Airman uses passion for boxing to help others

  • Published
  • By Airman 1st Class Alan Ricker
  • 22nd Air Refueling Wing Public Affairs
MCCONNELL AIR FORCE BASE, Kan. -- “In the first round, I landed a good right hand, and she went down.”

Tech. Sgt. Jessica Doerner stepped into the octagon of her first professional mixed martial arts fight with little experience in ground fighting, but she had plenty of boxing background to keep her standing on her feet.

As soon as her opponent hit the ground, Doerner took the opportunity to perform a ground-and-pound to quickly put an end to the match within three minutes of the first round.

Doerner, 931st Air Refueling Wing nuclear command and control procedures instructor, began kickboxing at Scott Air Force Base, Illinois, in 2004. The sport helped increase her score on her physical fitness assessment and was a fun way for her to stay in shape. Her love for the sport eventually fueled her desire to compete at the amateur and, later, professional level.

She continued her training after moving to Minot AFB, North Dakota, in 2005. Because there weren’t any kickboxing competitions, she concentrated on competing in boxing instead, which has similar techniques but would not allow her to use her feet in the competition. After struggling to find matches in her weight class for boxing, she started a professional career in MMA.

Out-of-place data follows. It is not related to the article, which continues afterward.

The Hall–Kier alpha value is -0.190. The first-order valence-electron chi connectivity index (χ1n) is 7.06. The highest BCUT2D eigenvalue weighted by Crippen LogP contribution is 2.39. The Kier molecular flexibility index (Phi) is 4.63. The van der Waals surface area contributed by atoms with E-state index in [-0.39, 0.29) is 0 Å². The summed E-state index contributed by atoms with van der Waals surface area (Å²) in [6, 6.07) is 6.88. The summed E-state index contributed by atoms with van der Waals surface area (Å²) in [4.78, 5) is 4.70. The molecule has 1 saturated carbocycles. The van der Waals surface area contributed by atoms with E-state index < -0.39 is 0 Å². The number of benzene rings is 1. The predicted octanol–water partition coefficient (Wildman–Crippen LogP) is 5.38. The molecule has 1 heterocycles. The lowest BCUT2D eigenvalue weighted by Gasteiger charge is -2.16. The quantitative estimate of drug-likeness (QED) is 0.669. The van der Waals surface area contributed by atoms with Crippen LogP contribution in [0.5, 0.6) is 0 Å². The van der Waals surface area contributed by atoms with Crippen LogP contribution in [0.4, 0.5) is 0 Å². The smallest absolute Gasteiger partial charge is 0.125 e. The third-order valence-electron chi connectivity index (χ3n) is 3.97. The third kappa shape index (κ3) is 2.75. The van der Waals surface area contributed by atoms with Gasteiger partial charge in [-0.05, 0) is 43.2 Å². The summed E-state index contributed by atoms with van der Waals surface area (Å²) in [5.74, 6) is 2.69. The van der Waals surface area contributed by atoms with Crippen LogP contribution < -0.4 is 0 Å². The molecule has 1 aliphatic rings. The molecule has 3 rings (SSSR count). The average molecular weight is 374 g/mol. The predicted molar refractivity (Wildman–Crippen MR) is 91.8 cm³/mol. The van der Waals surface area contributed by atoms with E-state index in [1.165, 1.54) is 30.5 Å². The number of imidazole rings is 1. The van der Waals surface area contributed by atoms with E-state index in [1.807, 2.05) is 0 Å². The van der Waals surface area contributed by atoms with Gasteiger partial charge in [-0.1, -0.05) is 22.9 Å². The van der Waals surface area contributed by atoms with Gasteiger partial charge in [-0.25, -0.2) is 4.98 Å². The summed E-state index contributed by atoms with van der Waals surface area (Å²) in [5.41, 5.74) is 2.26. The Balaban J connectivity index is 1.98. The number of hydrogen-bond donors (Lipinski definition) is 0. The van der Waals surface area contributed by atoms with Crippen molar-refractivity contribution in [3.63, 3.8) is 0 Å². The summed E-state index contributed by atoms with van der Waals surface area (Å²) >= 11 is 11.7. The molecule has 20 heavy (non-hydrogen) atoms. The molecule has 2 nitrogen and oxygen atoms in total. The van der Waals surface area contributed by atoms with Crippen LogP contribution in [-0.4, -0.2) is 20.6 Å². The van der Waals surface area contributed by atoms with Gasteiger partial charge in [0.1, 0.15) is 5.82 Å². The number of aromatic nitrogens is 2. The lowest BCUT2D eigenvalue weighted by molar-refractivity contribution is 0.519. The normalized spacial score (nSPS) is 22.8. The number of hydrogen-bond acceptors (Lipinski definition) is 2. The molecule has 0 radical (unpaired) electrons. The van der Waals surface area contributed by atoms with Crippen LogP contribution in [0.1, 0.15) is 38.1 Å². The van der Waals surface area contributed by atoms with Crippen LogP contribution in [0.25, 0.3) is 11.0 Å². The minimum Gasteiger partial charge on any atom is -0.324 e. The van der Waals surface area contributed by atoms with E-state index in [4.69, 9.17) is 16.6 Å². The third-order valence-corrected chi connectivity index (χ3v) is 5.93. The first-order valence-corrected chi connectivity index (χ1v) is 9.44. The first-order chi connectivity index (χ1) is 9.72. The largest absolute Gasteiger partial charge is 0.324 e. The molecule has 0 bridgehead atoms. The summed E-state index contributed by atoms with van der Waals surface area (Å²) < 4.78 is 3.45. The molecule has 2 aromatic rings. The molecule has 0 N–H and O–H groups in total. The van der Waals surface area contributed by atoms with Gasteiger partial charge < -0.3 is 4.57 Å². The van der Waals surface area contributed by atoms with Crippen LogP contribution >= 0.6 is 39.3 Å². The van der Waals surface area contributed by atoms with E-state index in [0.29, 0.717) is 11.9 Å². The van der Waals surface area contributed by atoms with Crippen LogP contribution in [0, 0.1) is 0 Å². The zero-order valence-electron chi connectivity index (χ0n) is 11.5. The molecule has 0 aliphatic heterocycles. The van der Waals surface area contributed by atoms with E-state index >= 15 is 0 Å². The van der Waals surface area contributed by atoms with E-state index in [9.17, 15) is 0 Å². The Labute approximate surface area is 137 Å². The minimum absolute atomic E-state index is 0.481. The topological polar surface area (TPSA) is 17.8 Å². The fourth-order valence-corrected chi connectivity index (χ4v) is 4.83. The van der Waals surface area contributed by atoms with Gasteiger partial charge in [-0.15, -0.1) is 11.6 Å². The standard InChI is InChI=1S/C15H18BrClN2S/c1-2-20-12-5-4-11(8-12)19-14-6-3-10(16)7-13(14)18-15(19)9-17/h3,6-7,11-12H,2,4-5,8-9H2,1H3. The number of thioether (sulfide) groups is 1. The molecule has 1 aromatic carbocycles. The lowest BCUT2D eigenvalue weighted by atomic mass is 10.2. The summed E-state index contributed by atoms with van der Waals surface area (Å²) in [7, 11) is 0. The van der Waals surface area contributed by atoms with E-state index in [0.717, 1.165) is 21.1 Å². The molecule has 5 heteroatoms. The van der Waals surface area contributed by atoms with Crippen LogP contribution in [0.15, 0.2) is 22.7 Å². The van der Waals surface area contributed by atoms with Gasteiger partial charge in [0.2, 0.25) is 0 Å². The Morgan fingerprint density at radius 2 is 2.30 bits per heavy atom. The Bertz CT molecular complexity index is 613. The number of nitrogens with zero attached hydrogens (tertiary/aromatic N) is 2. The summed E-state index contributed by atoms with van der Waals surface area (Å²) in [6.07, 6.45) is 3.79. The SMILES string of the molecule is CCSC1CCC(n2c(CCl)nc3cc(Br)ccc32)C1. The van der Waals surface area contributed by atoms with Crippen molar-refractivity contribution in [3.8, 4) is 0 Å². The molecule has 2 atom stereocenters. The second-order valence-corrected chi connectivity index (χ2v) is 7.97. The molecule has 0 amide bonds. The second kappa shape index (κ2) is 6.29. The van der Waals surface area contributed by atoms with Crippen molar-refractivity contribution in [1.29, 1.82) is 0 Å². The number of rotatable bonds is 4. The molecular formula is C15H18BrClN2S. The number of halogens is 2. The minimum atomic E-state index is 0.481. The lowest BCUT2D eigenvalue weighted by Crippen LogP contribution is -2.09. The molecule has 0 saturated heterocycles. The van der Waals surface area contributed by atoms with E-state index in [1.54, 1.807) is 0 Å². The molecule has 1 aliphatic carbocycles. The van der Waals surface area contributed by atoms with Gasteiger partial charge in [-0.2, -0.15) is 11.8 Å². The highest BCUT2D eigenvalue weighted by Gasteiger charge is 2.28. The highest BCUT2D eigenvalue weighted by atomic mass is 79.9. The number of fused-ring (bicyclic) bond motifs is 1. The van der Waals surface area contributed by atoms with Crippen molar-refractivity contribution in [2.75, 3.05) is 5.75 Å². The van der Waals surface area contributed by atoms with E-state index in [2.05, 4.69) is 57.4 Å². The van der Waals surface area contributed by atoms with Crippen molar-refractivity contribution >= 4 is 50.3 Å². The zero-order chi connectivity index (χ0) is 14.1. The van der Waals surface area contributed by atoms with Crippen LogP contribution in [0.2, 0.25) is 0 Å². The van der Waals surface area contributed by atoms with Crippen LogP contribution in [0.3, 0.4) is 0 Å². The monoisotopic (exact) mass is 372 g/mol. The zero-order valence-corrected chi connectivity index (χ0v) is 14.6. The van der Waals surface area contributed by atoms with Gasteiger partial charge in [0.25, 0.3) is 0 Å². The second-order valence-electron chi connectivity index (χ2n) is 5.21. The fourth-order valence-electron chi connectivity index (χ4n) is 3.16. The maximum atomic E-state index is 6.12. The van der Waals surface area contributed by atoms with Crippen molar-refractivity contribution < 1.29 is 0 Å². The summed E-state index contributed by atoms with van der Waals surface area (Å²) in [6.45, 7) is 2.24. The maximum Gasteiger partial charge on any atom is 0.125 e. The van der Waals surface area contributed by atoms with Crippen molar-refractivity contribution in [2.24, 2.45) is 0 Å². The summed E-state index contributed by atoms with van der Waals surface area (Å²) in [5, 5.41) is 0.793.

Doerner explained that after six years of professional fighting the sport helped her gain self-confidence and stay in shape and she wants to use her passion to help her fellow Airmen at McConnell. She began teaching a free, no-contact boxing class at the fitness center.

“Since I took up boxing, I’ve never gotten lower than a 96 on a PT test because it’s a well-rounded way to stay in shape,” said Doerner. “It gives you muscle fitness and cardio, and it almost makes the PT test look easy. I wanted to try and share that. You can be in shape and have fun, and you don’t have to dread taking the PT test every year or every six months.”

She said wants to keep the class as close to traditional boxing training as possible, but also make it enjoyable for her students.

The no-contact boxing class includes jumping rope, shadowboxing, heavy bag workouts, mitts with boxing combinations and footwork drills. Doerner explained that she also wants to incorporate circuit-style workouts in the training.

The class is held at the Dole Center in the mixed martial arts room at 4 p.m. every Tuesday.

“I know [boxing] is something she holds close to her heart,” said Master Sgt. Douglas Clark, 22nd Air Refueling Wing command and control operations noncommissioned officer in-charge. “She has a passion for it and is competitive. She’s a fighter. She’s a fighter at work and outside of work, and if you’re willing and want to learn about fighting and boxing, then she’s the person you want to go to.”